It's the 60th anniversary of the Alvin Ailey American Dance Theater, and their season at New York City Center is going strong with more than 20 works—including world premieres and company premieres.
Ronald K. Brown, who just received a Dance Magazine Award, has made his seventh work for Ailey, The Call. It's a gorgeous pastiche of three different types of music: Bach, jazz by singer Mary Lou Williams and Malian music by Asase Yaa Entertainment Group.
Jamar Roberts has long been one of Alvin Ailey American Dance Theater's most thrilling performers, bringing his sinuous power to whatever the company's wide-ranging repertory throws at him. Last season, Roberts' own movement became a part of that repertory: His blues-inspired Members Don't Get Weary, set to the music of John Coltrane, received rave reviews, and returns this week as part of the company's 60th Anniversary season at New York City Center.
We caught up with Roberts for our "Spotlight" series:
Raise your hand if you've received bad advice from well-meaning friends or family (or strangers, tbh) who don't know anything about what it really takes to be a dancer.
*everyone raises hands*
Sometimes it's even dance insiders whose advice can send you down the wrong path. We've been asking pros about the worst advice they've ever received in our "Spotlight" Q&A series, and rounded up some of the best answers:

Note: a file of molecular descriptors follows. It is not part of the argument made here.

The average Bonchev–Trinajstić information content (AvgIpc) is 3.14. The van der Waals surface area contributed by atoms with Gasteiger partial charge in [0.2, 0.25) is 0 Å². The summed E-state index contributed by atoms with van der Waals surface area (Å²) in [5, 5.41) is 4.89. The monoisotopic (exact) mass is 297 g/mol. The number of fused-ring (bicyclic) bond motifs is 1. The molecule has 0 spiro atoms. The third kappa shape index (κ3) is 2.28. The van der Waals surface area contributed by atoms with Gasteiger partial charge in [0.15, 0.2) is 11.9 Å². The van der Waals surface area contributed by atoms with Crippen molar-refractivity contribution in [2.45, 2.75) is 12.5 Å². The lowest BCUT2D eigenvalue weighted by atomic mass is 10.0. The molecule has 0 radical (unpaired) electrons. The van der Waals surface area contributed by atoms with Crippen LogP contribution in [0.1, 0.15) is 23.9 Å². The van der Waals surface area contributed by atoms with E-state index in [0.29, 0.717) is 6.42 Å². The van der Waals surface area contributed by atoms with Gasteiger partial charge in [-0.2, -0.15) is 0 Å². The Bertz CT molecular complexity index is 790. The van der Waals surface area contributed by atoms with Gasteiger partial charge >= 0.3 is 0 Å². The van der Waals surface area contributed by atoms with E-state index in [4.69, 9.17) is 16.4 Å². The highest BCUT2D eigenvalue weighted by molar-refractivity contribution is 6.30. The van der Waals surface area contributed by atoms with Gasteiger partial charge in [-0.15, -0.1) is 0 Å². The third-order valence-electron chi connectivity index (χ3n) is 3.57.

Coming this fall to the ever-expanding Ailey organization is an intriguing new event: the Choreography Unlocked festival. From Oct. 12–14 and 26–28, the Joan Weill Center for Dance will host workshops, performances and panel discussions. It is an extension of Ailey's New Directions Choreography Lab, an annual residency fellowship for four emerging and mid-career choreographers, founded by artistic director Robert Battle in 2011.
Cameron McKinney working with students at The Ailey School through the New Directions Choreography Lab. Photo by Nicole Tintle, Courtesy AAADT
The festival offers a rare experience for choreographers to work collectively on their craft, and for students and public audiences to interact firsthand with the process of creating dance. "Choreographers tend to section off on their own, so I wanted to offer classes for them to come together and vibe off each other," says Battle. He also hopes to demystify the choreographic process for audiences.
Just in time for its summer season at Lincoln Center, the dancers and management of Alvin Ailey American Dance Theater have settled their issues surrounding the performers' union contracts. Now that they've reached a new collective bargaining agreement, the dancers can sail into this weeklong season of nine ballets. (Well, maybe not sail, since this is some of the hardest repertory on earth.)